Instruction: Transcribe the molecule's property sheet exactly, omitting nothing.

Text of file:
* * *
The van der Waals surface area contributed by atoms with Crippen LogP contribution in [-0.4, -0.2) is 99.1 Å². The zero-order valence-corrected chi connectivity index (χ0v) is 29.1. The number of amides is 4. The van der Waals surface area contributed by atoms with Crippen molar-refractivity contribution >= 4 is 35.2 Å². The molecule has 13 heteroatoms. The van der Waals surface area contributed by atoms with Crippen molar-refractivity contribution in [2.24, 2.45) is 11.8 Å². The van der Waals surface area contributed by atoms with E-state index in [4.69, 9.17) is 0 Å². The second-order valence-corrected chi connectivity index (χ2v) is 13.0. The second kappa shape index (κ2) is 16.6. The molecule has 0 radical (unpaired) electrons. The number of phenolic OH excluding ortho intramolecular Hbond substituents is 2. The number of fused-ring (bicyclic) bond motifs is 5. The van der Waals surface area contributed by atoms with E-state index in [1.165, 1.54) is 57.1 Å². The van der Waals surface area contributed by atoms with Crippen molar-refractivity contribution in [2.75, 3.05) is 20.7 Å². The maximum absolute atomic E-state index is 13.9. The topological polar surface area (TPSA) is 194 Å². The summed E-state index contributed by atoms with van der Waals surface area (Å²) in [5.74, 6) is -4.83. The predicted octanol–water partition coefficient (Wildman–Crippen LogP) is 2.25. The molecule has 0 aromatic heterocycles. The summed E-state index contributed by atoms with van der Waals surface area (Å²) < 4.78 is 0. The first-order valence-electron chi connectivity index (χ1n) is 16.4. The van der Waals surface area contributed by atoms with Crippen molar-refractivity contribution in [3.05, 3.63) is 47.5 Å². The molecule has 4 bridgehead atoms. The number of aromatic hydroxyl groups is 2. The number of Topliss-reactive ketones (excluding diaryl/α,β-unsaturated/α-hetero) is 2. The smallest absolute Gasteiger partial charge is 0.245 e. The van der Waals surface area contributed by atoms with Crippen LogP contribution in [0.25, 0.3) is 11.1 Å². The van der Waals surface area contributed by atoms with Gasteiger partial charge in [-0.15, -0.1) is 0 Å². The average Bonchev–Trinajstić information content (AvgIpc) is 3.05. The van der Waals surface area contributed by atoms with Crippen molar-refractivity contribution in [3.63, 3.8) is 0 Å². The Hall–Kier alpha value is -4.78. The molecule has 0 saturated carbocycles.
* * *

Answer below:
The van der Waals surface area contributed by atoms with Crippen LogP contribution in [-0.4, -0.2) is 99.1 Å². The zero-order valence-corrected chi connectivity index (χ0v) is 29.1. The number of amides is 4. The van der Waals surface area contributed by atoms with Crippen molar-refractivity contribution >= 4 is 35.2 Å². The molecule has 13 heteroatoms. The van der Waals surface area contributed by atoms with Crippen molar-refractivity contribution in [2.24, 2.45) is 11.8 Å². The van der Waals surface area contributed by atoms with E-state index in [4.69, 9.17) is 0 Å². The second-order valence-corrected chi connectivity index (χ2v) is 13.0. The second kappa shape index (κ2) is 16.6. The molecule has 0 radical (unpaired) electrons. The number of phenolic OH excluding ortho intramolecular Hbond substituents is 2. The number of fused-ring (bicyclic) bond motifs is 5. The van der Waals surface area contributed by atoms with E-state index in [1.165, 1.54) is 57.1 Å². The van der Waals surface area contributed by atoms with Crippen molar-refractivity contribution in [2.75, 3.05) is 20.7 Å². The maximum absolute atomic E-state index is 13.9. The topological polar surface area (TPSA) is 194 Å². The summed E-state index contributed by atoms with van der Waals surface area (Å²) in [5.74, 6) is -4.83. The predicted octanol–water partition coefficient (Wildman–Crippen LogP) is 2.25. The molecule has 0 aromatic heterocycles. The summed E-state index contributed by atoms with van der Waals surface area (Å²) < 4.78 is 0. The first-order valence-electron chi connectivity index (χ1n) is 16.4. The van der Waals surface area contributed by atoms with Crippen molar-refractivity contribution in [3.05, 3.63) is 47.5 Å². The molecule has 4 bridgehead atoms. The number of aromatic hydroxyl groups is 2. The number of Topliss-reactive ketones (excluding diaryl/α,β-unsaturated/α-hetero) is 2. The smallest absolute Gasteiger partial charge is 0.245 e. The van der Waals surface area contributed by atoms with Crippen LogP contribution in [0.25, 0.3) is 11.1 Å². The van der Waals surface area contributed by atoms with Gasteiger partial charge in [-0.15, -0.1) is 0 Å². The average Bonchev–Trinajstić information content (AvgIpc) is 3.05. The van der Waals surface area contributed by atoms with Crippen molar-refractivity contribution in [3.63, 3.8) is 0 Å². The Hall–Kier alpha value is -4.78. The molecule has 0 saturated carbocycles.